Crude oil prices saw a 13% surge in prices in opening trades on Monday, 16th September 2019, following the drone attack on the oil production facilities of Saudi Arabia. Combined with the significant depreciation in the rupee since the beginning of this year, does this set the stage for inflation to make a comeback? Financial markets reacted to the possibilities of further depreciation of the rupee and higher inflation with both equity and debt markets registering a fall.
The Sensex was down over 150 points and the 10-year G-sec yields saw around 10 basis points increase as bond prices declined. Saugata Bhattacharya, Senior Vice President at Axis Bank believes the price rise is a relatively short-term phenomenon and even if oil marketing companies raised prices in the near term it would eventually revert to current levels. “I do not see a risk of sustained core price inflation from this but it is very difficult to say at this point," he said.
“The Geo-strategic issues however continue to be a problem and if it escalates the impact remains to be seen," he cautioned.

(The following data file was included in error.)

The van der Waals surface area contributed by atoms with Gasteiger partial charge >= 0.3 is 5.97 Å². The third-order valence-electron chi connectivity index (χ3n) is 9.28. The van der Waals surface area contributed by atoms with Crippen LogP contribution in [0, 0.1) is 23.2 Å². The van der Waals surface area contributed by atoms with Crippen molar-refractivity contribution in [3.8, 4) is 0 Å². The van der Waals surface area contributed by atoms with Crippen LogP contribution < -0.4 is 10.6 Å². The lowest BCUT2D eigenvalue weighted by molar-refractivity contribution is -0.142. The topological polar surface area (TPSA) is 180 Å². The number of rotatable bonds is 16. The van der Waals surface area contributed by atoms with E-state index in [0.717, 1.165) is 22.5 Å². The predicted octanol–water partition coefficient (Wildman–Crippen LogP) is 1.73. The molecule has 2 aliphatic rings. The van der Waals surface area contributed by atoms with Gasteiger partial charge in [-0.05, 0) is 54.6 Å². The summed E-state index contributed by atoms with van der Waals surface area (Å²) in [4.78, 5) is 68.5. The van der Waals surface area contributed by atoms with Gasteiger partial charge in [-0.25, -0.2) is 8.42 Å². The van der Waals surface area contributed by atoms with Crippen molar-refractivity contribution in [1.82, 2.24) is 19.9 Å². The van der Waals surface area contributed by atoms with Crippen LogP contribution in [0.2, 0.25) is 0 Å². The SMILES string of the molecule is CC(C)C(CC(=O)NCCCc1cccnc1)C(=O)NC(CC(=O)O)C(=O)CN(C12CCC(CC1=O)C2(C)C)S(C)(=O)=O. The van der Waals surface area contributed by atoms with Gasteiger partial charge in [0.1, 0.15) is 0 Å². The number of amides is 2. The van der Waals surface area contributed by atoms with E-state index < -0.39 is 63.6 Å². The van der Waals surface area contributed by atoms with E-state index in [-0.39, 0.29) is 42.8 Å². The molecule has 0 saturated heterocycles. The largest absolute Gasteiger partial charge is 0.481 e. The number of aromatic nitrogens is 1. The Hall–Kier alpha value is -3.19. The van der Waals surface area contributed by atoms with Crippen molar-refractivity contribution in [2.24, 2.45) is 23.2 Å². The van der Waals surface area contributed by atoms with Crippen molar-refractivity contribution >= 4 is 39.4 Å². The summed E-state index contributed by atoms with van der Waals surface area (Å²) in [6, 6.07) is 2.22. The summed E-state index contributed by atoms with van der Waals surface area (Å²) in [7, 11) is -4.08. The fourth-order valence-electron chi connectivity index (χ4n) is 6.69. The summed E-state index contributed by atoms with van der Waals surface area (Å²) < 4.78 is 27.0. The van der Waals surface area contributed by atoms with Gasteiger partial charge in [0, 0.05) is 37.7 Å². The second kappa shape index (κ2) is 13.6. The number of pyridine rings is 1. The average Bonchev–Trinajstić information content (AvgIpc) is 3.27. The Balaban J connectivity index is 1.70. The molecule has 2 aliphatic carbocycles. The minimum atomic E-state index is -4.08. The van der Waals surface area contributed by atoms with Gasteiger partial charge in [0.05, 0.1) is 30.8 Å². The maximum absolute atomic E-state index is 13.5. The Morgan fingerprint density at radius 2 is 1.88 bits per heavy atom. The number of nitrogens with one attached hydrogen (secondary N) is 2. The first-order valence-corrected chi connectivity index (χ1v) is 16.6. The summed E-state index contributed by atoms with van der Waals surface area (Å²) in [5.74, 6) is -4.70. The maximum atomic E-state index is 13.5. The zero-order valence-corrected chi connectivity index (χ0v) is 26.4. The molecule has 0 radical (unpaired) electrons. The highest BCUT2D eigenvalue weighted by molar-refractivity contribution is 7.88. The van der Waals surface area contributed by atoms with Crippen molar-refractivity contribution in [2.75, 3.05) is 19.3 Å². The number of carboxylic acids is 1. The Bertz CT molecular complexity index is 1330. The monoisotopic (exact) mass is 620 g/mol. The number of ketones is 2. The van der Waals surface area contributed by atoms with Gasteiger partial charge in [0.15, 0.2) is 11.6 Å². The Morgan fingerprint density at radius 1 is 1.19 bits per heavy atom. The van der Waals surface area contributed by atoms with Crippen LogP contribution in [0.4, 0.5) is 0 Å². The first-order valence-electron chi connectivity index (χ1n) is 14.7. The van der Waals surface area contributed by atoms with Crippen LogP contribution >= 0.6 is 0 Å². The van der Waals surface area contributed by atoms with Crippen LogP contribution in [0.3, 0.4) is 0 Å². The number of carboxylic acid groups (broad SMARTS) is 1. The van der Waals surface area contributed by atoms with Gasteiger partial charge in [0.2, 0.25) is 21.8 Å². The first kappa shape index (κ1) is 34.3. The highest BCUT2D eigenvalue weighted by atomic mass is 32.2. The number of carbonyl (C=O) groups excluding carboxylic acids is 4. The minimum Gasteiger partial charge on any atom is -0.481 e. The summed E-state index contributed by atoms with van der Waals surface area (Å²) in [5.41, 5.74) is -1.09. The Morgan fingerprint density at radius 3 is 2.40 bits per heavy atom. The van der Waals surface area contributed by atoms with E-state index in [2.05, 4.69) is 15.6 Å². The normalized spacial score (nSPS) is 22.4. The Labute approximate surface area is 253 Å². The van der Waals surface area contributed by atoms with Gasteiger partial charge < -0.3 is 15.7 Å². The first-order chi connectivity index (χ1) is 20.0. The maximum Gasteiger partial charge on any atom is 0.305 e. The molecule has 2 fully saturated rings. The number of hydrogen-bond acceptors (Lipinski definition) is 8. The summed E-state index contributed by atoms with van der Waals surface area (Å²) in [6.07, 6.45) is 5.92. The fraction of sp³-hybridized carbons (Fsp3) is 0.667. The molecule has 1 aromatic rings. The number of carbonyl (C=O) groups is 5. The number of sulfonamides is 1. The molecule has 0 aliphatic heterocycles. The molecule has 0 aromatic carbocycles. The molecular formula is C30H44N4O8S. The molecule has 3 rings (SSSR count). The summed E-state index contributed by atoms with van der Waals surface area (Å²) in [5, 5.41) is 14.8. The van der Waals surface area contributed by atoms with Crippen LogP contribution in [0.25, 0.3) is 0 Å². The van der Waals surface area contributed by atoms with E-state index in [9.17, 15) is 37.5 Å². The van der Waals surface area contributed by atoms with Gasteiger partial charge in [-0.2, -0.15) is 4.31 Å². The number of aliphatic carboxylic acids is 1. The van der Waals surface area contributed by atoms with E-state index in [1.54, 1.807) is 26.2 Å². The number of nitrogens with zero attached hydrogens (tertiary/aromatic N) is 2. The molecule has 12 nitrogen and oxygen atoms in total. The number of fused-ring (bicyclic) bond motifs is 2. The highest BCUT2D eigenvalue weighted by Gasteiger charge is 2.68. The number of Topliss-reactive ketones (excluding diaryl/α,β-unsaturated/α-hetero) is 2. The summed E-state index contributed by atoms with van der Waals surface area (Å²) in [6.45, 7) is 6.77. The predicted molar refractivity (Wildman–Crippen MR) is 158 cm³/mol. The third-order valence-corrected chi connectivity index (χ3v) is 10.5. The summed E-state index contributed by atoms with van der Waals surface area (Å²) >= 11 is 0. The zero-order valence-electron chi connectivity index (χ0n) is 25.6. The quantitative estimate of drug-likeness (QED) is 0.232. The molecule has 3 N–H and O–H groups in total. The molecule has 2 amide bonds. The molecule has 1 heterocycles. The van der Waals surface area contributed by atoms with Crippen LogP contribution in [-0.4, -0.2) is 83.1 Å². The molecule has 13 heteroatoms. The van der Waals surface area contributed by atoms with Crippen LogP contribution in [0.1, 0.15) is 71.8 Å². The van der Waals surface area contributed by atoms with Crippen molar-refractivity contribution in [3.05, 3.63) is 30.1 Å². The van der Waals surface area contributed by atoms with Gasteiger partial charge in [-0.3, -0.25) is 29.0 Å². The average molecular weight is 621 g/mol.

The Consumer Price Index based inflation in India came in at 3.21% in August, 2019. This was the highest level recorded in the previous 10 months. It was still well under the 4% inflation level target of the Reserve Bank of India and this gave the comfort that the policy measures taken by the RBI to kickstart the slowing economy will continue. The Indian economy is the midst of a sharp slowdown with the GDP growth in the April-June, 2019 coming in at just 5%, a six-year low.
The RBI and the government have been battling the slowdown with multiple policy measures, many aimed at transmission of lower policy rates to the real economy and this has translated into lower lending rates to consumers. The RBI has reduced policy repo rates by 110 bps since February, 2019 and with all macro-economic parameters indicating a slowdown at least one more rate cut is expected after the October meeting of the Monetary Policy Committee. Bhattacharya does not see a threat to the expected rate cut on account of the oil price hike.
“Even if the oil price shocks took the headline and core inflation up, there is room to cut rates further. There is still some time to go for the next meeting and the extent of policy rate reduction will depend upon how the situation progresses," he added.